As mentioned earlier, soil erosion has on- and off-site effects. The primary on-site effect is the reduction of topsoil thickness, which results in reduced crop yields (Blanco & Lal 2008; Noor et al. 2010). But, off-site causes pollution, sedimentation, and silting of water resources (Blanco & Lal 2008). Therefore, for watershed management goals, prioritization of sub-watersheds based on their share of sediment yield to the different spatial scale (sub-watershed and watershed outlet) will be needed. Based on the results of Giri et al. (2014), no single method was found to be significantly better or worse for priority area selection and pollutant type, although each method produced different high and low priority areas. In addition, utilization of a specific targeting method should be based on the goals stated in a BMP implementation project (Giri et al. 2012). For example, when preventing sedimentation of a reservoir is the goal of a watershed management project, selecting the targeting method that focuses on sediment load reduction at watershed outlet may be more appropriate.

CONCLUSIONS

WMPs are widely accepted as effective control measures for floods and sediment loads at a watershed before they enter the receiving water body. A few areas in a watershed might be more critical and responsible for high amount of runoff and sediment yield. For an effective and efficient implementation of conservation practices, prioritization of sub-watersheds is vital. Distributed hydrologic models serve as useful tools to prioritize sub-watersheds that need immediate attention to implement conservation practices. In this study, the SWAT-URA package was developed in the MATLAB computer program for automatic prioritizing of source area with different criteria (sediment yield at sub-watersheds outlet and main outlet of watershed). This study evaluated three targeting methods for implementation of conservation practices to reduce sediment entering Taleghan dam. The results revealed that sub-watersheds producing the highest or lowest absolute sediment load at their own outlet may not essentially rank first and last in contributing to the total sediment ranking. We can conclude that sediment contributions to the outlet of a watershed are generally a nonlinear function of many factors, such as soil characteristics, LULC, size of the sub-watershed, distance to river, etc. Therefore, no single method was found to be significantly better or worse for priority area selection, although each method produced different priority areas.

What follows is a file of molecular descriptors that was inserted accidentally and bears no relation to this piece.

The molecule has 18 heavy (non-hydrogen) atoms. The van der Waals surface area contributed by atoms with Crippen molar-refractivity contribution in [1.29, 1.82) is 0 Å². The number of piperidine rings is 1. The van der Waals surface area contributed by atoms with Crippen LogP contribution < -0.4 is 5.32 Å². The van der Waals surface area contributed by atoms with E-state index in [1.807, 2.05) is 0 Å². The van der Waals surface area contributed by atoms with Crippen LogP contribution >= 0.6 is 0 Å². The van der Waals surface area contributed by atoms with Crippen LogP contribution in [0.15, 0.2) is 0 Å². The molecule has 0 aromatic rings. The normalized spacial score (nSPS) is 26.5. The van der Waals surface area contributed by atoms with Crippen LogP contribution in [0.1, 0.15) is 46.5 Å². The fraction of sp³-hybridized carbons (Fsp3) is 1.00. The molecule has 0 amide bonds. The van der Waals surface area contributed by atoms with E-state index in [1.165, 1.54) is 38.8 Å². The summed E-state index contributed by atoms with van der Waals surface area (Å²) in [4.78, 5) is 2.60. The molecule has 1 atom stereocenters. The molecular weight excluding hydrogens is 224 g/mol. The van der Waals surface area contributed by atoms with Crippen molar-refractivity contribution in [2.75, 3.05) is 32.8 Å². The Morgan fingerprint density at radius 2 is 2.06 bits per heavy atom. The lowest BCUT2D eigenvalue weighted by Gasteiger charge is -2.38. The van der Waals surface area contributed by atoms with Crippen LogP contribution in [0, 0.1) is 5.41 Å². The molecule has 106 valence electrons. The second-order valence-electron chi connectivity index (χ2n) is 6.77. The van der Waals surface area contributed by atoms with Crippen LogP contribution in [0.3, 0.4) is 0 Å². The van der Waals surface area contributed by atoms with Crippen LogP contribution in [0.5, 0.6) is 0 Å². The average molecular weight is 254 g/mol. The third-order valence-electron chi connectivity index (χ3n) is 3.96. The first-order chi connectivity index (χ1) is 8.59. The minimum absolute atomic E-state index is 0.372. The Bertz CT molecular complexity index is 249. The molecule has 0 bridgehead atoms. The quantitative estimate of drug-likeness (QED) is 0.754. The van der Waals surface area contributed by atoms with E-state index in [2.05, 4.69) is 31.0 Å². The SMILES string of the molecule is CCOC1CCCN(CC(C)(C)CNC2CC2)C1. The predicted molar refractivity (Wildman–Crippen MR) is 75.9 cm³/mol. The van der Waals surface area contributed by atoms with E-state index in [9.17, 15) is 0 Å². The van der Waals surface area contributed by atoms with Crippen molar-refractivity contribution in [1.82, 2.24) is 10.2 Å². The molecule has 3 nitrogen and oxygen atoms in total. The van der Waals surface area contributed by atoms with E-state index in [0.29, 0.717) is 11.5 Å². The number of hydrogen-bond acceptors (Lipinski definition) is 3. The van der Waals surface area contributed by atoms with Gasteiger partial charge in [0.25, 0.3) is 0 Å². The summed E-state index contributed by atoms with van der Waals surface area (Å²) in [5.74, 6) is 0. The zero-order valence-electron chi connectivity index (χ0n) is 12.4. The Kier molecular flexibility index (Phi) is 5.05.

ACKNOWLEDGEMENTS

Data for stream flow calibration of SWAT were supported by the Tarbiat Modares University.